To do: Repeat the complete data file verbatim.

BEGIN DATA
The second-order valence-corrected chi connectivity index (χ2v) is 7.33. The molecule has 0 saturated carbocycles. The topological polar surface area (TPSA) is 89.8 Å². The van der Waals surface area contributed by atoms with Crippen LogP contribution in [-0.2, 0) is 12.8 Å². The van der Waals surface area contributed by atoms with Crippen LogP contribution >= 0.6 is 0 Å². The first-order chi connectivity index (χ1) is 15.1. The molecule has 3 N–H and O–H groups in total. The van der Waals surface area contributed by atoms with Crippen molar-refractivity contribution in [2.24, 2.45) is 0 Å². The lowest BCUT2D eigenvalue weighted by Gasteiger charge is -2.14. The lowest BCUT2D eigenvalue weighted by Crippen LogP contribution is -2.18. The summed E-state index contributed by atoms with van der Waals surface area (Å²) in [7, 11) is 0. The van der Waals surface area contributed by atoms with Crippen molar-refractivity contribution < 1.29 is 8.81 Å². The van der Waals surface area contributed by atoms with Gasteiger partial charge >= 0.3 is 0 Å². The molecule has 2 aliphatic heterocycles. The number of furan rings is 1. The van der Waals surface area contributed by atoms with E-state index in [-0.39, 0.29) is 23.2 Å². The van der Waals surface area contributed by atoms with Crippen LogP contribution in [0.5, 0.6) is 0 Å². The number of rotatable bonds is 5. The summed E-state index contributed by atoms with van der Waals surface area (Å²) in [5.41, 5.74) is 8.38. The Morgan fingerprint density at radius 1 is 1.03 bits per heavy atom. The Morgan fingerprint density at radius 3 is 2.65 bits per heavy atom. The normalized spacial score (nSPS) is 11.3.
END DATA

The second-order valence-corrected chi connectivity index (χ2v) is 7.33. The molecule has 0 saturated carbocycles. The topological polar surface area (TPSA) is 89.8 Å². The van der Waals surface area contributed by atoms with Crippen LogP contribution in [-0.2, 0) is 12.8 Å². The van der Waals surface area contributed by atoms with Crippen LogP contribution >= 0.6 is 0 Å². The first-order chi connectivity index (χ1) is 15.1. The molecule has 3 N–H and O–H groups in total. The van der Waals surface area contributed by atoms with Crippen molar-refractivity contribution in [2.24, 2.45) is 0 Å². The lowest BCUT2D eigenvalue weighted by Gasteiger charge is -2.14. The lowest BCUT2D eigenvalue weighted by Crippen LogP contribution is -2.18. The summed E-state index contributed by atoms with van der Waals surface area (Å²) in [7, 11) is 0. The van der Waals surface area contributed by atoms with Crippen molar-refractivity contribution < 1.29 is 8.81 Å². The van der Waals surface area contributed by atoms with Gasteiger partial charge >= 0.3 is 0 Å². The molecule has 2 aliphatic heterocycles. The number of furan rings is 1. The van der Waals surface area contributed by atoms with E-state index in [-0.39, 0.29) is 23.2 Å². The van der Waals surface area contributed by atoms with Crippen LogP contribution in [0.5, 0.6) is 0 Å². The number of rotatable bonds is 5. The summed E-state index contributed by atoms with van der Waals surface area (Å²) in [5.41, 5.74) is 8.38. The Morgan fingerprint density at radius 1 is 1.03 bits per heavy atom. The Morgan fingerprint density at radius 3 is 2.65 bits per heavy atom. The normalized spacial score (nSPS) is 11.3.